The new Snap Map has some pretty great features. Wanna see what some random person in Nairobi is up to? Go for it.
But there's a downside: it's way easy to stalk you while you're using Snapchat. Check out this screengrab showing myself with a coworker using the GoMN account.
It shows us, at our office, within feet of where our desks actually are.
If you've got certain settings turned on, your friends can see this exact same thing whenever you use the app.
How do I turn it off?
Snapchat asks you about this the first time you open the map, but it's easy to forget about later.
You've got three options:
– My friends: Meaning all of the people you're mutual friends with can see your exact location from anytime you used Snapchat.
– Select friends: You get to pick which friends are allowed to see your exact location.
– Ghost mode: Nobody sees your location, at all. (If you're worried about being tracked, this is obviously the most safe.)
To pick your setting you can select the settings gear at the top right of the Snap Map; or swipe down from your camera, go to the settings gear at the top right, then scroll down to "See My Location" under the "Who Can ..." section.
If you choose to share your location know that it shows up whenever you use Snapchat, even if you don't open the Snap Map specifically, as The Verge reports.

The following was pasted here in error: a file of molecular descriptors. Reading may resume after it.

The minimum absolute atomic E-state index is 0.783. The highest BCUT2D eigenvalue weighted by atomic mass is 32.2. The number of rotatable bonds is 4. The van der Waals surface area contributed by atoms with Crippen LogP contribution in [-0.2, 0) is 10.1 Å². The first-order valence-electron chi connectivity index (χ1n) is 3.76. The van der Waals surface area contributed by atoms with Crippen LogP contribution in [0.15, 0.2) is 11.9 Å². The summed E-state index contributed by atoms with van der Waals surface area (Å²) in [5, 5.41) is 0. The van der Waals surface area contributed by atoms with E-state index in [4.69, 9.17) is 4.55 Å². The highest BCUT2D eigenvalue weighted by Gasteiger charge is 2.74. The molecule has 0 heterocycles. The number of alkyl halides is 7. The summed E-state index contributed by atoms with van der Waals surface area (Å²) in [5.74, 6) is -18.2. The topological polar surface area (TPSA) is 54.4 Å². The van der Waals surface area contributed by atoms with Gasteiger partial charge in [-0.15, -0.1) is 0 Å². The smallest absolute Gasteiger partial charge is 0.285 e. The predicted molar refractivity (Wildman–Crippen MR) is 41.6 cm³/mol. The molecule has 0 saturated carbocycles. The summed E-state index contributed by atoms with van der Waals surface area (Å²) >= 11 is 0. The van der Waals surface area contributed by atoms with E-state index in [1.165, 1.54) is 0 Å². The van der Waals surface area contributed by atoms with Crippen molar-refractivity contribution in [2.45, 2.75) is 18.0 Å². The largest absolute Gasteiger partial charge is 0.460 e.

If you're sharing your location on the Snap Map and Snapchat isn't open, it'll show your friends the last location you opened the app, and how long ago that was.
Controlling what apps can access
"It’s important for users to keep an eye on what permissions an app is requesting and asking themselves why those permissions are being requested," Twin Cities tech worker Christopher Burg told GoMN in an email.
Burg is a member of the local group CryptoParty MN. They meet regularly to talk about communication and computer security.
Snapchat for example asks for your permission to access your phone's precise location, read your contacts, record audio and video, and more. Some make sense – Snapchat takes photos, so of course it would ask for camera access.
But if you download an app that asks for something like location services, and it's not clear why it would need that, be careful, he said.
Burg also pointed out you can revoke or allow specific permissions through your phone's settings.
"So a Snapchat user could disable location services permissions," he said. But that could prevent the app from functioning altogether, since some permissions are required.
People are worried about Snap Map
The precise location, coupled with the unclear explanation of what exactly it means in the app, is why you're now seeing privacy warnings.
Snapchat in statements has said users' safety "is very important to us." They also point out the feature is restricted to mutual friends (meaning you both follow each other).